I have a router and a managed switch plus a couple of systems attached to those:

  • Router:
  • PC1: (Some sort of embedded Linux)
  • PC2: (OpenSuse)
  • PC3: (Win 10 host)
  • PC4: (Xubuntu 16.04 VM)

From all but PC1 (which I can only configure to a touch display and send the data) I can ping all other machines in the network.

PC1 sends UDP packets on port 47555 to PC2 only plus broadcasts ADwin Config packets (that is destination IP here is through its port 4710. I can intercept all packets from PC1 with Wireshark on PC3 but for some reason even after using netsh (a tool I just found out about) I can still only get ADwin Config packets (on port 4710) but no UDP.

I ran

netsh interface portproxy add v4tov4 listenaddress= listenport=47555 connectaddress= connectport=47555

I'm not sure if its the arguments I've used or the fact that it's UDP we are talking about, or a combination of both.

Sadly I'm not allowed to change the iptables on PC2. Otherwise I would have just redirected incoming packets from there to the VM directly.

Any ideas how to fix this?

  • how are those all connected together? can it be that PC1 uses different ports for different Traffic eg. ADwin Config over 4710 and other Traffic over another Port – konqui Dec 6 '17 at 12:20
  • Yes, PC1 uses 4710 for ADwin Config and 47555 for UDP packets. The PC2 accepts UDP packets on its 47555. I will add this to the question. – rbaleksandar Dec 6 '17 at 12:51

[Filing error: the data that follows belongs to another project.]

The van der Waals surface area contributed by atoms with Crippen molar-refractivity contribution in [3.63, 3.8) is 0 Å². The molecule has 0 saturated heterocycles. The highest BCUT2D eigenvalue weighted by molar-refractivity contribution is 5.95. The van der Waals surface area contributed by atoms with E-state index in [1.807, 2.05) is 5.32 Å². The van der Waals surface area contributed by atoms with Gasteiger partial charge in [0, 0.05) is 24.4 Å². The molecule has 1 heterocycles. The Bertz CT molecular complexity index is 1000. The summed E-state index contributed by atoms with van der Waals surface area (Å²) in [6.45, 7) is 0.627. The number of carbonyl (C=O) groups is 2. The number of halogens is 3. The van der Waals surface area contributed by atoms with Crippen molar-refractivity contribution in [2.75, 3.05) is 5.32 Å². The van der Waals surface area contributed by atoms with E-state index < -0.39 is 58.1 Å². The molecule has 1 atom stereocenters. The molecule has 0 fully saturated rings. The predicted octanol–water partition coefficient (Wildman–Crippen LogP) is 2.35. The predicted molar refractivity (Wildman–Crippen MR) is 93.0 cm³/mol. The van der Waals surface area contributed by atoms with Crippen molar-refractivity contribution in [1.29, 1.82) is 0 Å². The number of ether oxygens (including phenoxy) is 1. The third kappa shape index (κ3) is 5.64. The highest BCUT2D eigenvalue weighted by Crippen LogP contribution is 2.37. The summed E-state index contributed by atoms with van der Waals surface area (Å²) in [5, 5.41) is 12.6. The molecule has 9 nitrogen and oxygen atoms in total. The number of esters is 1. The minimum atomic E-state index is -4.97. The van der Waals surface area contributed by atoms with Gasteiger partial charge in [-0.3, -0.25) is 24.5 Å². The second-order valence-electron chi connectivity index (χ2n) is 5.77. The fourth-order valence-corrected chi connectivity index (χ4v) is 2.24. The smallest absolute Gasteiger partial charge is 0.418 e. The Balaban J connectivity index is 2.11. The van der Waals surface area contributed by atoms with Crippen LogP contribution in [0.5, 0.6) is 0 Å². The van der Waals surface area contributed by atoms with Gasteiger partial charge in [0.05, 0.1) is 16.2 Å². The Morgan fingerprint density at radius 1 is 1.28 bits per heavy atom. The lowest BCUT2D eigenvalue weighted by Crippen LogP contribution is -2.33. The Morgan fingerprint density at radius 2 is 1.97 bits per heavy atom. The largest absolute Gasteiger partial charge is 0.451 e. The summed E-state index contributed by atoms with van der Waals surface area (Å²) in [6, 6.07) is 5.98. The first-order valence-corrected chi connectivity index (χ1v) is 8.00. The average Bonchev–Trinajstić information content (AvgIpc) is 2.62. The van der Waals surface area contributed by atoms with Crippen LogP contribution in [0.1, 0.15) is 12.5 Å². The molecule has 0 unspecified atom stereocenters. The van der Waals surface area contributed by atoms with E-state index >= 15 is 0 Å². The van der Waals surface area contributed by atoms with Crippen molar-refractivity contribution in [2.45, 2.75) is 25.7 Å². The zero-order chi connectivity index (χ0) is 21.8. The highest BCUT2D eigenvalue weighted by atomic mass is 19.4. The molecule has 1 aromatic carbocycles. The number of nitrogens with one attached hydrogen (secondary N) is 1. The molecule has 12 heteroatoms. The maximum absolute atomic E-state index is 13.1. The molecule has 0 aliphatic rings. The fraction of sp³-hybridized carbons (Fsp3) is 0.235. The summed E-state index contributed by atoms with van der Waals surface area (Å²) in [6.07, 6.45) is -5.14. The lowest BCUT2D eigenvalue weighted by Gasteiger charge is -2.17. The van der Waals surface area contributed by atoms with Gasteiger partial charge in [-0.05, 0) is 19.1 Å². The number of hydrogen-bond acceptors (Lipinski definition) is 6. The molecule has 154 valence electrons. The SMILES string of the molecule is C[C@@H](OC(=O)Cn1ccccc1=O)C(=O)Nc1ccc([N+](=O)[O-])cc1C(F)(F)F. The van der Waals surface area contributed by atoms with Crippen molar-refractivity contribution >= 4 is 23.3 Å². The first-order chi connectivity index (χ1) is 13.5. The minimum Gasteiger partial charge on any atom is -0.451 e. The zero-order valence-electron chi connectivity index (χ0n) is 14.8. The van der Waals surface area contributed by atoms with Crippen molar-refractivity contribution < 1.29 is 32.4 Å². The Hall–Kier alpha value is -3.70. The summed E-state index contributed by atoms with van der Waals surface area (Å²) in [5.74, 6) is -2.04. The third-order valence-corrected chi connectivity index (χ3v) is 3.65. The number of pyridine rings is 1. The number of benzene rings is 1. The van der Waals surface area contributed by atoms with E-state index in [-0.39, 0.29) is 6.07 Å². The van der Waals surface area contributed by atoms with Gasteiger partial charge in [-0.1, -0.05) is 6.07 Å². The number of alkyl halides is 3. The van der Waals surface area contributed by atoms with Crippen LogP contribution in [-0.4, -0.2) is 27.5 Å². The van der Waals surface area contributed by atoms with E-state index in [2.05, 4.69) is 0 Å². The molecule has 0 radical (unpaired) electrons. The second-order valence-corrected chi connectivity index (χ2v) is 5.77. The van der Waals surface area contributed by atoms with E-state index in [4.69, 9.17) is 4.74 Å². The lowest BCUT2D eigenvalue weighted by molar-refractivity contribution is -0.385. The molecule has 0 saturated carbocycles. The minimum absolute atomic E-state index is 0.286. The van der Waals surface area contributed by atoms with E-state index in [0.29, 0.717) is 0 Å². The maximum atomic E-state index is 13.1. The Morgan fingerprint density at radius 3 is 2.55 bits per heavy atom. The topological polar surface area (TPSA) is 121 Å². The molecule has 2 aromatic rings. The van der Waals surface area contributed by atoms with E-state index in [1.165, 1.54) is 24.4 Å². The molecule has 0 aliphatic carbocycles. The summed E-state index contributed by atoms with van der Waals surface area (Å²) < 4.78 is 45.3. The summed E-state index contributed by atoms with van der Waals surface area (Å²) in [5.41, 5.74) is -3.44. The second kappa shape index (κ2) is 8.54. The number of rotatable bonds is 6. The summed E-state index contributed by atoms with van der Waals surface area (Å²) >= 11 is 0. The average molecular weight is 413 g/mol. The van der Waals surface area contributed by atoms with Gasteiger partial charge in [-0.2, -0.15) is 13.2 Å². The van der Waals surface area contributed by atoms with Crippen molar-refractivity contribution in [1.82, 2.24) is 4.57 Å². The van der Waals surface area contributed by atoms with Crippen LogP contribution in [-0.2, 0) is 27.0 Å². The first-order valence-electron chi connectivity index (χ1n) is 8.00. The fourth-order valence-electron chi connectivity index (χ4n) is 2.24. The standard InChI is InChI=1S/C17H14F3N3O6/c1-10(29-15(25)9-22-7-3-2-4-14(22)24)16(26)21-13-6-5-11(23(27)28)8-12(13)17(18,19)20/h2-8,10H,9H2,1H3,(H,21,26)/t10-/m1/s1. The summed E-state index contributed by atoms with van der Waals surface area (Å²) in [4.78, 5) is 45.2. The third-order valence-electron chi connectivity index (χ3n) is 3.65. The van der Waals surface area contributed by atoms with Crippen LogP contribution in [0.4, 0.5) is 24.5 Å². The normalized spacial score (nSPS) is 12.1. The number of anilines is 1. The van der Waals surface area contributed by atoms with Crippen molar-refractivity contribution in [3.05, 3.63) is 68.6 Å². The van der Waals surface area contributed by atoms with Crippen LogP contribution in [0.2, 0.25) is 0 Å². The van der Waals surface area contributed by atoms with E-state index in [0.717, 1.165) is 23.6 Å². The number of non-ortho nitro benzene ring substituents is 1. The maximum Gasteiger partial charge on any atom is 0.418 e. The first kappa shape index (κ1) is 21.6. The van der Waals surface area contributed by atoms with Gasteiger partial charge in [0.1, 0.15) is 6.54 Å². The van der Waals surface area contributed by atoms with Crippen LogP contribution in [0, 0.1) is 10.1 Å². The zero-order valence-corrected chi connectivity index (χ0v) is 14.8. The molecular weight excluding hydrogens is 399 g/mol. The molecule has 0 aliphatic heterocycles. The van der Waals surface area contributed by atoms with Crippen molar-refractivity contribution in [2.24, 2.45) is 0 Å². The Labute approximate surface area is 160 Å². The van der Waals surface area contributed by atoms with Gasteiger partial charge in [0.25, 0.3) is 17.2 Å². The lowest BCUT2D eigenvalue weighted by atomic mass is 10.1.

• So the goal is to intercept communication from PC1 to PC2 on PC3, and that doesn't work, you only get the broadcast packets? The reason likely is that the switch is "smart" and sends out unicast packets only on the port where he knows the destination MAC to be. Connect PC2 directly to PC3 if you want to intercept the connection reliable, or have PC3 impersonate PC2 by whatever means PC1 knows PC2, and then rewrite packets for PC2 (iptables in Linux, no idea how to do it in Windows 10). – dirkt Dec 6 '17 at 15:28
  • Well, the switch is definitely a managed one so I don't know if that qualifies it as a smart one. :P As for your question - yes, I simply want to place PC3 between the two (without disrupting the communication between PC1 and PC2) and get some of the data. netsh is considered to be iptables for Windows. That is why I tried looking into it but am currently stuck. I can't change the host (Win10), can't change the config of the iptables on PC1 and PC2. So doing something on the Win host is my only option (as far as I can tell). – rbaleksandar Dec 6 '17 at 16:00

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